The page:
Miraculously, there was a bit of the fig and orange challah left over by Sunday, so I decided to go ahead with that bread and butter pudding I mentioned. And ohmygoodness it was well worth it. I realise that this is not really the place for a pudding recipe, what with it being a breakfast blog and all, but it works so well with the sweet white challah, and I'm all in favour of using up leftover stale bread, so don't want to waste the opportunity.
I based this on Hugh-Fearnley Whitingtall's recipe in the River Cottage Bread book, but with a few tweaks of my own, not least the challah itself, which replaces the plain white bread in the original recipe. If you aren't up for making a whole loaf of bread just in order to make a pudding, I'd also add that I often make this with day-old hot cross buns, which are obviously, well, one a penny, two a penny, at this time a year (if only...). If you don't have enough leftover bread you can make up the difference with a different loaf (there are actually a few stray bits in this one from a wholemeal loaf, although I wouldn't recommend making the whole pudding with wholemeal bread - with 6 egg yolks and all that cream there's really no way that this could be described as healthy eating)
Challah bread & butter pudding
About 500g-600g day-old challah (see here for the recipe)
300ml double cream
1 vanilla pod
zest of one orange
a handful of raisins
jam for spreading (any flavour - I used blackcurrant, but apricot would be nice, or maybe even marmalade)
6 medium egg yolks (freeze the whites and use them for meringues of something later)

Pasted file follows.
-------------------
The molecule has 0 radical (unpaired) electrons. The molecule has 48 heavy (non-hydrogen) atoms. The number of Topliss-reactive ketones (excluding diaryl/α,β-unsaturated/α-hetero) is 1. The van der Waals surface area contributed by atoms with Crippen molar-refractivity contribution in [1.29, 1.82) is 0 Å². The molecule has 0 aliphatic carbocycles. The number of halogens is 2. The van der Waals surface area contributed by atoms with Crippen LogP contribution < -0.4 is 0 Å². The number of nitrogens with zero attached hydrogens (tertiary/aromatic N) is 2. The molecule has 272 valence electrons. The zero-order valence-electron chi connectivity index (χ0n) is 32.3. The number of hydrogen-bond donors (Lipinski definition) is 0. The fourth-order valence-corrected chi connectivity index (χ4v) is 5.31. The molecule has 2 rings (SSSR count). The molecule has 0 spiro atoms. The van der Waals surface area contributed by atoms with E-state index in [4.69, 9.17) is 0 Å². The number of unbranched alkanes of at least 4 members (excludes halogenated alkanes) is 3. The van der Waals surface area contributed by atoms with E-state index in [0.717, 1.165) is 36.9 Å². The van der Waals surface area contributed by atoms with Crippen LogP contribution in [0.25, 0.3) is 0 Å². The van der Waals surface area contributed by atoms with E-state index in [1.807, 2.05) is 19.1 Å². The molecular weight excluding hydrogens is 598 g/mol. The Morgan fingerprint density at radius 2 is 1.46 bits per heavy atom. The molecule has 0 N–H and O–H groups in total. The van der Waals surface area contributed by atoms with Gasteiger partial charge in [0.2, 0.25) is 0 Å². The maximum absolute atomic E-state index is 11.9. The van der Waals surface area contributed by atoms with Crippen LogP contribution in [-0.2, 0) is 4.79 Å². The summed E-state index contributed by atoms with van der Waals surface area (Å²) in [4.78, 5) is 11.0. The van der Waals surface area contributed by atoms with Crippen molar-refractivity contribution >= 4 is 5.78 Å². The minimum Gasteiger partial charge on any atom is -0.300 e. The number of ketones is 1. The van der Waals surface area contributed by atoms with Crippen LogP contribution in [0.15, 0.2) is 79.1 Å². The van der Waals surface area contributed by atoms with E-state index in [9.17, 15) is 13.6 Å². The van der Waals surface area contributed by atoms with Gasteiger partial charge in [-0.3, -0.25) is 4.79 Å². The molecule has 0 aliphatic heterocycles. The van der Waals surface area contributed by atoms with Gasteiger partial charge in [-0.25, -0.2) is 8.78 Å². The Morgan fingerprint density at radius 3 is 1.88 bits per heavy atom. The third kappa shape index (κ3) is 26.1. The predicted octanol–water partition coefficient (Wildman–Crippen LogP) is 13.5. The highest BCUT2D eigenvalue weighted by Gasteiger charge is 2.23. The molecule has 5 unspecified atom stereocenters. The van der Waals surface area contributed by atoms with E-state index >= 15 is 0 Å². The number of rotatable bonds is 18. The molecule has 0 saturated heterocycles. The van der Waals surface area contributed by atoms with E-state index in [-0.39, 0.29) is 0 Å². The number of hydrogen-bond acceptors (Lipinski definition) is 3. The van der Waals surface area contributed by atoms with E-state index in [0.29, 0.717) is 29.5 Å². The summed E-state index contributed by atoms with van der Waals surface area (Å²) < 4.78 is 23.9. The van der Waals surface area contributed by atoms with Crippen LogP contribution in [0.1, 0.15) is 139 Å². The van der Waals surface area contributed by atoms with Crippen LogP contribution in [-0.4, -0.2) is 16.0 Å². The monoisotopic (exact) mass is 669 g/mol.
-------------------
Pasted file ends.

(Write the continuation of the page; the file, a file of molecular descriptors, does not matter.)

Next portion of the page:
150g caster sugar
demerara sugar to sprinkle
1. Butter a shallowish casserole. Slice the bread and cut it into triangles or (if the bread isn't square) into squares. No need to be too anxious about the size etc. Butter each slice and then spread a very thin smear of jam on each and arrange in the casserole with one slice in front of another, a bit like in a toast rack, only leaning on each other. Don't go mad with the jam - the custard is already quite sweet. Poke any last wee bits of bread in where you have space. Put the raisins in between the slices as you go, trying to make sure that they don't remain too close to the surface where they are likely to burn during cooking.
2. Put the cream and milk in a pan. Split the vanilla pod and scrape in the seeds, then add the empty pod and bring to just boiling. Remove from the heat and leave for 10 minutes then remove the vanilla pod and grate in the orange zest.
3. In a large bowl or jug whisk the caster sugar and egg yolks together briefly. Then pour the hot milk mixture into this, whisking all the time. Pour this custard over the bread, making sure that it soaks each piece. You should have a few bread peaks sticking up through the custard sea. Tuck in any stray raisins that are above the surface. Leave the whole thing to soak up the custard for 20 mins or so. Boil a kettle.
4. Sprinkle the demerara sugar over the top of the pudding. Put the casserole into a large roasting tin and carefully pour in some boiling water until it comes about half way up the side of the casserole. It's easiest to pour the water in once the tin is in the oven!
5. Cook for 20-25 minutes until the custard is just set.
6. Serve warm. But it's also very good cold the next day. Leftovers of the leftovers.
7. Start diet the next day.
In other news, I found out today that the two jars of marmalade I entered in the World's Original Marmalade Awards have both won awards! The pink grapefruit got a bronze and my orange marmalade got a silver award in the 'dark and chunky' category. I'm chuffed to bits, especially with the silver, which got 19/20. Tis was the first time I'd entered. Needless to say, I'm already thinking about how I can go one better in 2014!